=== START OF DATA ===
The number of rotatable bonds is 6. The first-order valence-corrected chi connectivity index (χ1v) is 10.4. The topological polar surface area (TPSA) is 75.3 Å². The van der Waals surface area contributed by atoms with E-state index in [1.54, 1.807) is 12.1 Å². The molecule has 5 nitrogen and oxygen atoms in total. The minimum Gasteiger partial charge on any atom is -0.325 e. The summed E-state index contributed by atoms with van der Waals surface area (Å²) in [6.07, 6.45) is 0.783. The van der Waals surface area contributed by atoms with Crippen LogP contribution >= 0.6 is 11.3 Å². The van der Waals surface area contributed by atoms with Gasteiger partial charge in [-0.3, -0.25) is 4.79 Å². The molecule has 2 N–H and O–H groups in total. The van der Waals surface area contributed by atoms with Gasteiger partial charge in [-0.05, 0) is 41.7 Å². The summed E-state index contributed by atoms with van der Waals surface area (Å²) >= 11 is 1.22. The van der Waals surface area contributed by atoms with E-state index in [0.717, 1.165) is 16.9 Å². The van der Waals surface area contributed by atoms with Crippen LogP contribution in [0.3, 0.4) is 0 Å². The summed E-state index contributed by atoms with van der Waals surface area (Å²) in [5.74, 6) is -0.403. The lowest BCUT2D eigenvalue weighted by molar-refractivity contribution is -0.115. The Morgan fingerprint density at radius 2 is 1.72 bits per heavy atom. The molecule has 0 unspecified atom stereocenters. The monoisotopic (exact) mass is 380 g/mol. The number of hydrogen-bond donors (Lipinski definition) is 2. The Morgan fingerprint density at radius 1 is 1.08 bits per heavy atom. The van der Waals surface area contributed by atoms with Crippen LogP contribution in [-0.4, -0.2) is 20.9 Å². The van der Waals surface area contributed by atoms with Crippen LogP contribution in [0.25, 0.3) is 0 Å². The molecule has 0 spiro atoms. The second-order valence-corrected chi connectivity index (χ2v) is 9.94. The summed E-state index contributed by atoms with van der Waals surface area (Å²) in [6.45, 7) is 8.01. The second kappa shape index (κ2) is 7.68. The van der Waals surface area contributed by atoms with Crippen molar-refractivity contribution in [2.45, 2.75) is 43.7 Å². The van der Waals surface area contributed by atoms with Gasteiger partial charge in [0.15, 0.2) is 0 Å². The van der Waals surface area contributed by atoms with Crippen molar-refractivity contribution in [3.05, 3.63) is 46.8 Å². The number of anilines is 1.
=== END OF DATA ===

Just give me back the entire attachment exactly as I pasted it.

The number of rotatable bonds is 6. The first-order valence-corrected chi connectivity index (χ1v) is 10.4. The topological polar surface area (TPSA) is 75.3 Å². The van der Waals surface area contributed by atoms with E-state index in [1.54, 1.807) is 12.1 Å². The molecule has 5 nitrogen and oxygen atoms in total. The minimum Gasteiger partial charge on any atom is -0.325 e. The summed E-state index contributed by atoms with van der Waals surface area (Å²) in [6.07, 6.45) is 0.783. The van der Waals surface area contributed by atoms with Crippen LogP contribution >= 0.6 is 11.3 Å². The van der Waals surface area contributed by atoms with Gasteiger partial charge in [-0.3, -0.25) is 4.79 Å². The molecule has 2 N–H and O–H groups in total. The van der Waals surface area contributed by atoms with Gasteiger partial charge in [-0.05, 0) is 41.7 Å². The summed E-state index contributed by atoms with van der Waals surface area (Å²) >= 11 is 1.22. The van der Waals surface area contributed by atoms with E-state index in [0.717, 1.165) is 16.9 Å². The van der Waals surface area contributed by atoms with Crippen LogP contribution in [0.3, 0.4) is 0 Å². The summed E-state index contributed by atoms with van der Waals surface area (Å²) in [5.74, 6) is -0.403. The lowest BCUT2D eigenvalue weighted by molar-refractivity contribution is -0.115. The Morgan fingerprint density at radius 2 is 1.72 bits per heavy atom. The molecule has 0 unspecified atom stereocenters. The monoisotopic (exact) mass is 380 g/mol. The number of hydrogen-bond donors (Lipinski definition) is 2. The Morgan fingerprint density at radius 1 is 1.08 bits per heavy atom. The van der Waals surface area contributed by atoms with Crippen LogP contribution in [-0.4, -0.2) is 20.9 Å². The van der Waals surface area contributed by atoms with Crippen LogP contribution in [0.25, 0.3) is 0 Å². The molecule has 0 spiro atoms. The second-order valence-corrected chi connectivity index (χ2v) is 9.94. The summed E-state index contributed by atoms with van der Waals surface area (Å²) in [6.45, 7) is 8.01. The second kappa shape index (κ2) is 7.68. The van der Waals surface area contributed by atoms with Crippen molar-refractivity contribution in [2.45, 2.75) is 43.7 Å². The van der Waals surface area contributed by atoms with Gasteiger partial charge in [0.15, 0.2) is 0 Å². The van der Waals surface area contributed by atoms with Crippen molar-refractivity contribution in [3.05, 3.63) is 46.8 Å². The number of anilines is 1.